Jun 7 • 37M

Rotary Plays Peacebuilding Roles Locally and Globally

Service Organizations Worldwide Make a Difference Expert Says

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Some of the world's great changemakers join host Devin Thorpe to share leadership lessons you can use to increase your impact.
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Devin: Julia, what’s your superpower?

Julia: Oh, what is my superpower? Right now, I feel like my superpower is just embracing complexity.


Julia Roig is a professional peacebuilder. Today, she leads The Horizons Project, which is working toward connecting and organizing advocates for peace and democracy in the United States. She and her team work with people and organizations across a broad political spectrum.

She sees a real crisis threatening America. “We quite honestly need to face up to the level of threat.”

“We really do have a faction in the United States right now that is trying to subvert democracy,” Julia says. “It’s not one person. It’s not one politician. It is a system that right now happens to be a faction within the Republican Party.”

She notes that during the Jim Crow era, that same faction found a home in the Democratic party.

Julia and I recorded this conversation about a month ago, but I’m sharing this while attending the Rotary International Convention in Houston, Texas.

Service Clubs Like Rotary Are Part of the Solution

In this divisive context we find ourselves today, different people of good character may be on one side appalled by the January 6th insurrection at the U.S. Capitol, while others remain deeply sympathetic to the message and mission of the perpetrators. Julia notes that service organizations like Rotary International provide a context for people who may not see that event through the same lens to see each other as fully human.

By working shoulder to shoulder on community and global service projects, people who see the world differently see each other more fully. “Part of the answer is to not necessarily talk about January 6th, quite honestly, to find each other’s humanity again.”

The Horizons Project works with Rotary formally on peacebuilding, one of Rotary’s core missions. The project is looking at “the difference between good polarization and toxic polarization and how that shows up in the life of Rotary.”

“Part of being a service organization, part of being a member of the community is very local level stitching together those relationships because you want to be able to see that humanity in who you consider the other side,” Julia says.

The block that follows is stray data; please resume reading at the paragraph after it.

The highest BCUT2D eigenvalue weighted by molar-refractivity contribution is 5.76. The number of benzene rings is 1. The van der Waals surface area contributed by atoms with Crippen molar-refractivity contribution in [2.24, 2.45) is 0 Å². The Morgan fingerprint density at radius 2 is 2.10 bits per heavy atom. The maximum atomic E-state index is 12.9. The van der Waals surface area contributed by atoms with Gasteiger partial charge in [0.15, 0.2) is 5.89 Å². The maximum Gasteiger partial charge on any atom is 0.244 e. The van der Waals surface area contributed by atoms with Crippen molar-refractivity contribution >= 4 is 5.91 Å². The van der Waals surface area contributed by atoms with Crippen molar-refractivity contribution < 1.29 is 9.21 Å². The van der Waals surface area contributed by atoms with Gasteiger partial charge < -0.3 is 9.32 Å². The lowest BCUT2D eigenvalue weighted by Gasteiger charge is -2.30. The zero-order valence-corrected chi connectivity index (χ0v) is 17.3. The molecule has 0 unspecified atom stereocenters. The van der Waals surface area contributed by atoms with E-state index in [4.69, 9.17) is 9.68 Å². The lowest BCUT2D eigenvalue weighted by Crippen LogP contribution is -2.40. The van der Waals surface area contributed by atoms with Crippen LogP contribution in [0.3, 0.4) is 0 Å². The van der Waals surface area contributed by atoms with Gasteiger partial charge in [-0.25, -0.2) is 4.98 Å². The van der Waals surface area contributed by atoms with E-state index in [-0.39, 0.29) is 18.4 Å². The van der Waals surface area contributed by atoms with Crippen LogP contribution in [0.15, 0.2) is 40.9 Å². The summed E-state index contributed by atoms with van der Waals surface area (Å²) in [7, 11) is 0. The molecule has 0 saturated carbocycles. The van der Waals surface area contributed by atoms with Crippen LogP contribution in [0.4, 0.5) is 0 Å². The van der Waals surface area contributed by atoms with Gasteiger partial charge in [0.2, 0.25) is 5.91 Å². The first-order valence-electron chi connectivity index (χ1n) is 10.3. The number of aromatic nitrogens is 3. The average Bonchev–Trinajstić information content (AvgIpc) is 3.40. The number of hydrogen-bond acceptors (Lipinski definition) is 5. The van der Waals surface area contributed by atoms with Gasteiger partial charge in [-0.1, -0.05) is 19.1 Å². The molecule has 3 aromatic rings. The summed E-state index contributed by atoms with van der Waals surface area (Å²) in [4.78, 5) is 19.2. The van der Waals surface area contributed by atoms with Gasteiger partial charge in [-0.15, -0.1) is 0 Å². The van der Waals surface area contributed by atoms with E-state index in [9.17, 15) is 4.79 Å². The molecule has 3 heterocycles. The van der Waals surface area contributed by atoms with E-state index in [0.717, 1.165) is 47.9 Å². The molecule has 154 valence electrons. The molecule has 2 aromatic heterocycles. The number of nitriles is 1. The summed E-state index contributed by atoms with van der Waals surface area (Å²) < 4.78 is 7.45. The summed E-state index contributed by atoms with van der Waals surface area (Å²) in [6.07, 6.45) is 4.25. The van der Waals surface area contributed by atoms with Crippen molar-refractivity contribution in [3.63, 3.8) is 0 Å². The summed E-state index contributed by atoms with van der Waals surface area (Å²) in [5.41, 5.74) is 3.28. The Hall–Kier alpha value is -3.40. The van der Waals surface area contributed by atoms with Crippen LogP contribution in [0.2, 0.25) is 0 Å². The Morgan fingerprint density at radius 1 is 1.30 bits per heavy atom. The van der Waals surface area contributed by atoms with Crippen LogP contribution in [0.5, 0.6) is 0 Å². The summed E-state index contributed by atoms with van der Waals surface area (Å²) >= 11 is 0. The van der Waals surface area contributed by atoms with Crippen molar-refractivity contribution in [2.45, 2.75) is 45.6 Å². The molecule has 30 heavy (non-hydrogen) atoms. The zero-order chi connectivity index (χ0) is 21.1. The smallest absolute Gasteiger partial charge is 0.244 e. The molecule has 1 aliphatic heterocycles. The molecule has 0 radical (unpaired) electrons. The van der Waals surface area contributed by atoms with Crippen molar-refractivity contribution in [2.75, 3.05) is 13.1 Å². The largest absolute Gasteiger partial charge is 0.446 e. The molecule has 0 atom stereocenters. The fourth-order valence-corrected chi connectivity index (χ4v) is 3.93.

An example of good polarization is Rotarians or community members coming together to work at a food pantry. “We want to raise the heat so that complacency about food insecurity isn’t tolerated anymore in your small community,” she says.

On the other hand, toxic polarization threatens Rotary Clubs and communities. “That’s when you see othering and dehumanizing language,” she says, offering some common examples, some of which can be heard even in Rotary Club meetings in some places.

  • “All those liberals, they’re all communists.”

  • “All those Trump lovers, they’re all fascists; they’re Nazis.”

That sort of language lumps people, including some who may be close to us, people in our families or Rotary Clubs or otherwise part of our communities, into categories that make them different from us. The implication is that they are inferior, less human, by virtue of their ideas. That is toxic.

Members of Rotary identify themselves as Rotarians. When Rotarians place value on this “superordinate identity,” it helps de-emphasize the divisions resulting from thinking of their fellow club members as part of a political in or out-group based on their party.

The result is that Rotarians have conversations with greater empathy and love. They begin to see the complexity in the human beings in the community.

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Moderating Extreme Voices in Politics